Going green is one of the easiest ways to save money in your home (they don’t call it going green for nothing!) and as an added bonus, it’s also great for the environment and your community. One of the most popular and useful places in your home to “turn green” is your kitchen, aka one of the busiest and most bustling rooms in your house.
Going green in your kitchen is simple with these 8 easy steps:
One of the simplest ways you can turn your kitchen green is to install a recycling system, since so many of the items we typically discard can actually be recycled. You can set up small receptacles in your kitchen for sorting various types of garbage and recyclables, such as paper/cardboard, plastic, glass, and aluminum cans or steel. (If you have a garage, you can save on room by putting the recyclable bins in there if your kitchen is too small.) Just make sure to do some general cleaning before you sort your recyclables (ie: rinse glasses, etc.).
Tip: Just a few of the plastic items you can recycle include: water bottles, salad dressing bottles, milk jugs, trash bags, disposable plates, and yogurt containers
2. Minimize Waste!
Using paper plates? Paper towels? Plastic bags? Think again! Substituting items such as these in your kitchen with reusable variations (which are more long-lasting) can greatly help minimize your impact on the environment, as well as can help you save money in the long run.
If you have a backyard or even a small garden/yard area outside your home, you should think about starting a compost bin. Everyday organic, biodegradable food scraps such a coffee grounds, egg shells, fruits, and veggies can be stored in a compost heap or compost bin in order to help fertilize the ground in your yard.
Tip: Avoid including dairy products and animal fats in your compost. For more information, The Environmental Protection Agency provides a comprehensive list of compost ingredient do’s and don’ts.
4. Minimize You Trash Eco-Impact!
Regardless of how carefully you sort your trash, not all items can be recycled or composted, but you can still see that your kitchen garbage remains eco-friendly. Since plastic bags don’t decompose ni landfills, you can use products like BioBags which offer an affordable biodegradable alternative to standard garbage bags. If you can’t use BioBags, try using bags created from recycled plastic. Finally, you might also consider using paper bags, which are naturally biodegradable and don’t leave as much as an environmental impact as plastic.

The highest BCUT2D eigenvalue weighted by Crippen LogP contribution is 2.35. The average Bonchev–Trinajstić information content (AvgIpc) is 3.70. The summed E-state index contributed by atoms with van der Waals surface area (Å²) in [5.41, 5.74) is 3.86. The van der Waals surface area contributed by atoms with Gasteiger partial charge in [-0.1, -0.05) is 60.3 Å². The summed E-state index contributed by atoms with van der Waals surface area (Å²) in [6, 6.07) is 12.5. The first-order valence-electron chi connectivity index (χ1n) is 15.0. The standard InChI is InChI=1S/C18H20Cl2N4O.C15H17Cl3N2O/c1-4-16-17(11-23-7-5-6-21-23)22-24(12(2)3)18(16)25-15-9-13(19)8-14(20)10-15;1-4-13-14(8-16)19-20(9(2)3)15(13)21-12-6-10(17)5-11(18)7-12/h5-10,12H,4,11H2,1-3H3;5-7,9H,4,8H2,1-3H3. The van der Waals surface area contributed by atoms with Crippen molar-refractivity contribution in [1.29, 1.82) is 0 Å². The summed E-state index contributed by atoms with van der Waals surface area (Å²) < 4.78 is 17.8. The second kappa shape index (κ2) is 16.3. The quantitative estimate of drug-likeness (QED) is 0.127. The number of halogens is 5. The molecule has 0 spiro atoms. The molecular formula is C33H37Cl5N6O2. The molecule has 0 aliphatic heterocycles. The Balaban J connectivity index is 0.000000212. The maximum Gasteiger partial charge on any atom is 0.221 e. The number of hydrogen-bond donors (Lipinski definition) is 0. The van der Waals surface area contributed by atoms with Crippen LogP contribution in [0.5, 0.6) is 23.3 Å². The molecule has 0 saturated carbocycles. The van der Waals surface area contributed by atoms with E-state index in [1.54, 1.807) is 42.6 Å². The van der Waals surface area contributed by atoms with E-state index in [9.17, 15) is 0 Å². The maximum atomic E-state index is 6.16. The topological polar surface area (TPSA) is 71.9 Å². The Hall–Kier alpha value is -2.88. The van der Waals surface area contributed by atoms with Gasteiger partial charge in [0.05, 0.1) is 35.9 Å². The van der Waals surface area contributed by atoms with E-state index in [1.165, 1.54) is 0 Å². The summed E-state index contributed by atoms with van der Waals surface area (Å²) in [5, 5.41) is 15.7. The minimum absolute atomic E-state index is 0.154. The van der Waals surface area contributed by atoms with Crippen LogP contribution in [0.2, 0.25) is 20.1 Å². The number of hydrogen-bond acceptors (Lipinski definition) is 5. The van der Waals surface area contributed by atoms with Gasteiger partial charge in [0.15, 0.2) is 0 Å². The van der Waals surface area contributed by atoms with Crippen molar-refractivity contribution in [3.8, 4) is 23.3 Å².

5. Conserve Energy!
You can conserve energy your appliances use by using Energy Star rated appliances, which can save 10-50% of the energy using by non-approved appliances. Plug small appliances such as your coffee maker and toaster in a single power strip and flip the switch off when not in use. (Anything that plugs in takes electricity, even when not in use.) Also, you can replace the standard light bulbs in your kitchen with fluorescent or CFL bulbs, which use three-quarters less electricity than incandescent lighting.
Similarly, you can install an inexpensive faucet aerator into your kitchen sink, which can help save on the loss of excess water when your rinse your dishes. And to save even more when washing dishes, make sure you only wash full loads of dishes in the dishwasher, and let them air dry when the cycle is done.
Whenever you can, opt for eco-friendly and natural cleaning products. Not only will this optimize your green kitchen, it will keep your family safe from harsh chemicals and help you support companies with environmentally-friendly goals. You can also make your own cleaning products using a variety of simple ingredients, such as white distilled vinegar, lemon juice, and baking soda.
Tip: For some natural and homemade cleaning product options, check out our earlier blog here for a handful of great and simple ideas!
7. Stop & Think Before You Shop!
Before you shop for food, take a minute to ask some questions: Where and how was this food grown? How did it get to the store? How is it packaged? The point is, you want to try to buy locally when possible. Typically your food at the grocery store can travel nearly 1,500 miles to reach you… and that’s just for one product, yikes! Just think of all the energy it takes to travel that distance. Also, try to buy organically when you can. Pesticides unfortunately have a great cost to the environment (and, as studies have shown, to your family’s health as well).
8. Remodel Green!
If you’re ready to give your kitchen a little facelift, there are a plethora of green options that can make a big impact environmentally. For instance, you can save money and help your community by using salvaged building materials for your job, or you can use recycled materials made of hemp, paper, glass, and aluminum. Also, keep an eye out for materials containing harmful, toxic formaldehyde, instead opting for solid wood or wheat-board. Similarly, check to see if your paint contains VOC (volatile organic compounds), which can be extremely harmful to your health.